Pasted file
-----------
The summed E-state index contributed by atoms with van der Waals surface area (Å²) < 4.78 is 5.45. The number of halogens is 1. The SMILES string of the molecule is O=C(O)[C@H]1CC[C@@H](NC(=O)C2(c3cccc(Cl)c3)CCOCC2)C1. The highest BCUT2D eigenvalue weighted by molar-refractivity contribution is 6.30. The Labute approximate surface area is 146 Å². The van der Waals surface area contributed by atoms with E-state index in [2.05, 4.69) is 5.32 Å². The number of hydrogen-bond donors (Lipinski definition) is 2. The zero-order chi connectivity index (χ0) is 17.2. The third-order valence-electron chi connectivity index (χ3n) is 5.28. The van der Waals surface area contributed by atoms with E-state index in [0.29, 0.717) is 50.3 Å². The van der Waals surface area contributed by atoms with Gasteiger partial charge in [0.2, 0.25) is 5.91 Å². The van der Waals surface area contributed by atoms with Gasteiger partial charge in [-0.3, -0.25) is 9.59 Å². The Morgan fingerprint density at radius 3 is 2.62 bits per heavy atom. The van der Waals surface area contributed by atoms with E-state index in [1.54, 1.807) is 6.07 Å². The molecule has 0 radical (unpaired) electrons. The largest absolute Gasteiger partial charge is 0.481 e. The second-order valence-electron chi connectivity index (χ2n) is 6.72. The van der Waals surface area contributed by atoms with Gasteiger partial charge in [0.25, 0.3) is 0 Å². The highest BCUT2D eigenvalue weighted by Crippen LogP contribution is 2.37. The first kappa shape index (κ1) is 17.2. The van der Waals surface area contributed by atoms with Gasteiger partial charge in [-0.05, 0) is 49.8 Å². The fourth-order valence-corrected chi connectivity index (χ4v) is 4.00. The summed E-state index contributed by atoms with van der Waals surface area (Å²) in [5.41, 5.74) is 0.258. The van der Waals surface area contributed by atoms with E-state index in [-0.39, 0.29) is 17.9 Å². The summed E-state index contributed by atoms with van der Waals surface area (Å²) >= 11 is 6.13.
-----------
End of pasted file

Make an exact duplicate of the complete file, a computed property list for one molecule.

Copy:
The summed E-state index contributed by atoms with van der Waals surface area (Å²) < 4.78 is 5.45. The number of halogens is 1. The SMILES string of the molecule is O=C(O)[C@H]1CC[C@@H](NC(=O)C2(c3cccc(Cl)c3)CCOCC2)C1. The highest BCUT2D eigenvalue weighted by molar-refractivity contribution is 6.30. The Labute approximate surface area is 146 Å². The van der Waals surface area contributed by atoms with E-state index in [2.05, 4.69) is 5.32 Å². The number of hydrogen-bond donors (Lipinski definition) is 2. The zero-order chi connectivity index (χ0) is 17.2. The third-order valence-electron chi connectivity index (χ3n) is 5.28. The van der Waals surface area contributed by atoms with E-state index in [0.29, 0.717) is 50.3 Å². The van der Waals surface area contributed by atoms with Gasteiger partial charge in [0.2, 0.25) is 5.91 Å². The van der Waals surface area contributed by atoms with Gasteiger partial charge in [-0.3, -0.25) is 9.59 Å². The Morgan fingerprint density at radius 3 is 2.62 bits per heavy atom. The van der Waals surface area contributed by atoms with E-state index in [1.54, 1.807) is 6.07 Å². The molecule has 0 radical (unpaired) electrons. The largest absolute Gasteiger partial charge is 0.481 e. The second-order valence-electron chi connectivity index (χ2n) is 6.72. The van der Waals surface area contributed by atoms with Gasteiger partial charge in [0.25, 0.3) is 0 Å². The highest BCUT2D eigenvalue weighted by Crippen LogP contribution is 2.37. The first kappa shape index (κ1) is 17.2. The van der Waals surface area contributed by atoms with Gasteiger partial charge in [-0.05, 0) is 49.8 Å². The fourth-order valence-corrected chi connectivity index (χ4v) is 4.00. The summed E-state index contributed by atoms with van der Waals surface area (Å²) in [5.41, 5.74) is 0.258. The van der Waals surface area contributed by atoms with E-state index in [-0.39, 0.29) is 17.9 Å². The summed E-state index contributed by atoms with van der Waals surface area (Å²) >= 11 is 6.13.